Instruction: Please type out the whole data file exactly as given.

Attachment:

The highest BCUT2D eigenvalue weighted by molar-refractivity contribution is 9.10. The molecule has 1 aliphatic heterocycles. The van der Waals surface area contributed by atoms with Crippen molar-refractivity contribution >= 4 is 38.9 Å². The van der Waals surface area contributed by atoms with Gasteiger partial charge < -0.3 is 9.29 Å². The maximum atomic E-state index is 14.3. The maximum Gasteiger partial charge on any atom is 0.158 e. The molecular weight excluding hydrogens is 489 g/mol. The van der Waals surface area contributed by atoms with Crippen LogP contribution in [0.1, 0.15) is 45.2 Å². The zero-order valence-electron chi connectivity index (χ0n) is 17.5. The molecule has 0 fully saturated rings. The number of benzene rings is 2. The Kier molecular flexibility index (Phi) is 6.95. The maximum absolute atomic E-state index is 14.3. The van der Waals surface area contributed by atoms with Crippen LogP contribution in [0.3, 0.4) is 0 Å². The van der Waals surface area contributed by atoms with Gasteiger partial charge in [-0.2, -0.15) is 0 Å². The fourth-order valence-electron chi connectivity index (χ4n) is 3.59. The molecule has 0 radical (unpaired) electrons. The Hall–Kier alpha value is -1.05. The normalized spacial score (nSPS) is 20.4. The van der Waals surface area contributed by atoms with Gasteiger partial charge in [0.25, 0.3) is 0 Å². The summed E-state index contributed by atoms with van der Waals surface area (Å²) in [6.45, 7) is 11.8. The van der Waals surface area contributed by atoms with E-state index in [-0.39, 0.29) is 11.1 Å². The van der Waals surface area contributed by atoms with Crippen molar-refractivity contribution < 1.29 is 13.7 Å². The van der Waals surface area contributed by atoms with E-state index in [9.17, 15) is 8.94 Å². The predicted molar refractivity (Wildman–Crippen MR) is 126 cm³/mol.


The highest BCUT2D eigenvalue weighted by molar-refractivity contribution is 9.10. The molecule has 1 aliphatic heterocycles. The van der Waals surface area contributed by atoms with Crippen molar-refractivity contribution >= 4 is 38.9 Å². The van der Waals surface area contributed by atoms with Gasteiger partial charge < -0.3 is 9.29 Å². The maximum atomic E-state index is 14.3. The maximum Gasteiger partial charge on any atom is 0.158 e. The molecular weight excluding hydrogens is 489 g/mol. The van der Waals surface area contributed by atoms with Crippen LogP contribution in [0.1, 0.15) is 45.2 Å². The zero-order valence-electron chi connectivity index (χ0n) is 17.5. The molecule has 0 fully saturated rings. The number of benzene rings is 2. The Kier molecular flexibility index (Phi) is 6.95. The maximum absolute atomic E-state index is 14.3. The van der Waals surface area contributed by atoms with Crippen LogP contribution in [0.3, 0.4) is 0 Å². The van der Waals surface area contributed by atoms with Gasteiger partial charge in [-0.2, -0.15) is 0 Å². The fourth-order valence-electron chi connectivity index (χ4n) is 3.59. The molecule has 0 radical (unpaired) electrons. The Hall–Kier alpha value is -1.05. The normalized spacial score (nSPS) is 20.4. The van der Waals surface area contributed by atoms with Gasteiger partial charge in [0.25, 0.3) is 0 Å². The summed E-state index contributed by atoms with van der Waals surface area (Å²) in [6.45, 7) is 11.8. The van der Waals surface area contributed by atoms with E-state index in [-0.39, 0.29) is 11.1 Å². The van der Waals surface area contributed by atoms with Crippen molar-refractivity contribution < 1.29 is 13.7 Å². The van der Waals surface area contributed by atoms with E-state index in [9.17, 15) is 8.94 Å². The predicted molar refractivity (Wildman–Crippen MR) is 126 cm³/mol.